Coronation of King Charles: In the Herald’s Reporting

We spent some time this week discussing how much attention we should give to two major events: the coronation of King Charles III. on Saturday and the federal budget next Tuesday. Both are significant occasions, although in contrast to the annual political spectacle of delivering our national accounts, the coronation of a monarch is a rare occurrence.

The countdown is on as the Diamond Jubilee State Coach is led in a procession near Buckingham Palace during rehearsals for the coronation on Saturday.

The countdown is on as the Diamond Jubilee State Coach is led in a procession near Buckingham Palace during rehearsals for the coronation on Saturday.Credit: James Manning

Tomorrow evening Australian time the Archbishop of Canterbury King Charles III. carefully put on the St. Edward’s Crown in Westminster Abbey.

This is a big moment for Britain, Australia and many other places around the world. But I think it is appropriate to look at how the role of royalty, its importance and its popularity have evolved since the last coronation of a British monarch, the coronation of Queen Elizabeth in 1953. Back then Australia was a much more ‘colonial’ nation, we were less multicultural and more reliant on imperialism.

Australia as a nation is in a very different space today and the importance of the royal family has diminished. In fairness, even the House of Windsor seems to recognize this, limiting both the length and extravagance of tomorrow’s spectacle. If you want all the details on what’s about to happen and when things will unfold, read this fun preview.

So how much coverage should the herald give this event? This is the tricky question our leadership team discussed leading up to this weekend’s ceremony. While we will always have one or two people telling us to ignore it completely, realistically that will never happen. More interesting is the question of how much attention we pay to it. Let’s put all our editorial resources into it, like them herald would it have done in the past to temporarily put aside our coverage of other important national events? For many Australians, the royal family holds an important emotional place in their lives and embodies the values ​​of history, service and continuity. For others, it’s a colonial anachronism that’s losing relevance.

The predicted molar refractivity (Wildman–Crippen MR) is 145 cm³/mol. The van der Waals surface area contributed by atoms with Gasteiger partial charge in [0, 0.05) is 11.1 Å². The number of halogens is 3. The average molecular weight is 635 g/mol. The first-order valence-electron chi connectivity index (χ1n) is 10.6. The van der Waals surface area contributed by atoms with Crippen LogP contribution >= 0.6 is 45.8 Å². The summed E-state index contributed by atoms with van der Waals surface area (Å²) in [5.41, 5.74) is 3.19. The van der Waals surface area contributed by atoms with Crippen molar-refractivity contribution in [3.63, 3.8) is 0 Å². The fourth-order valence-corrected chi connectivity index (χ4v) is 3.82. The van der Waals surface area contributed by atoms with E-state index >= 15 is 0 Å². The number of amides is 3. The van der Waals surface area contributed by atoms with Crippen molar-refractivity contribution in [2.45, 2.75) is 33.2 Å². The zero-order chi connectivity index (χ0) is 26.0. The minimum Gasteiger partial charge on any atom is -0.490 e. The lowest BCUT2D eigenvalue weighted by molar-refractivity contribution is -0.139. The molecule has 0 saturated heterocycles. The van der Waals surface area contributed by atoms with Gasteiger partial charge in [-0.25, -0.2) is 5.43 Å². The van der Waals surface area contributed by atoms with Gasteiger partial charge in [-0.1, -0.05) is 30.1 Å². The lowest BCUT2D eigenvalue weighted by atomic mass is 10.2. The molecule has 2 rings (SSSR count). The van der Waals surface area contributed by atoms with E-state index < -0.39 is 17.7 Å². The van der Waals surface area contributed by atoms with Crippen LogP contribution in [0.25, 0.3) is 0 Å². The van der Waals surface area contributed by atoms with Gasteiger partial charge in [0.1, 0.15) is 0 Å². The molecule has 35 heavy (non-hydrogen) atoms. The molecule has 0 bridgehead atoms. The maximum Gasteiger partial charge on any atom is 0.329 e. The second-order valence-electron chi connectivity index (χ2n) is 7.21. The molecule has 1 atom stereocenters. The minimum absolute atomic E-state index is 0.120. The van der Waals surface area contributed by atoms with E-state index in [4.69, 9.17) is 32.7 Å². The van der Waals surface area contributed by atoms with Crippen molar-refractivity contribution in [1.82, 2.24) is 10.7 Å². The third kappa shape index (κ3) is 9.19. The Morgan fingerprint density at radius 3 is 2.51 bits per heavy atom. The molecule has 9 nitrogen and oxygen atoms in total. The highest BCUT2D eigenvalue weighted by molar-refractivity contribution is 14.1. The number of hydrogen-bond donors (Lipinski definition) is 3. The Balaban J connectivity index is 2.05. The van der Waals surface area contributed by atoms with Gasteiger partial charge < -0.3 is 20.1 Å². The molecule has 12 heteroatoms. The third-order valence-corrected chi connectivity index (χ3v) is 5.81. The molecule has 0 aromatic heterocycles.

Given all of this, we’ll try to strike a balance between keeping you informed, entertained and hopefully a little surprised and challenged by what happened over the weekend. But we won’t overdo it with sycophantic, blanket reporting.

The ceremony will be streamed live online via our coronation blog, hosted by London-based Latika Bourke, who brings a unique style and energy to this type of coverage. Europe correspondent Rob Harris, who wrote so eloquently on the death and funeral of Queen Elizabeth last year, will lead our news and analysis, assisted by culture writer Michael Idato. We’ll also be keeping an eye on fashion, how Prince Harry is being treated and what’s happening here in Sydney. The herald is fortunate to have some of the best writers in the industry to bring you all the fascinating details of this historic event and how it is being received in Australia, the UK and around the world.

On a slightly less grandiose scale, but of far more significance to your fanny pack, next Tuesday brings the second budget for the Albanian government back to its traditional timing of the second Tuesday in May. With the economy teetering on the brink of recession, worries about the cost of living on most people’s minds, and the thorny issue of house prices surfacing, this budget will be a critical focus for our economic future.

Justin Scaccy

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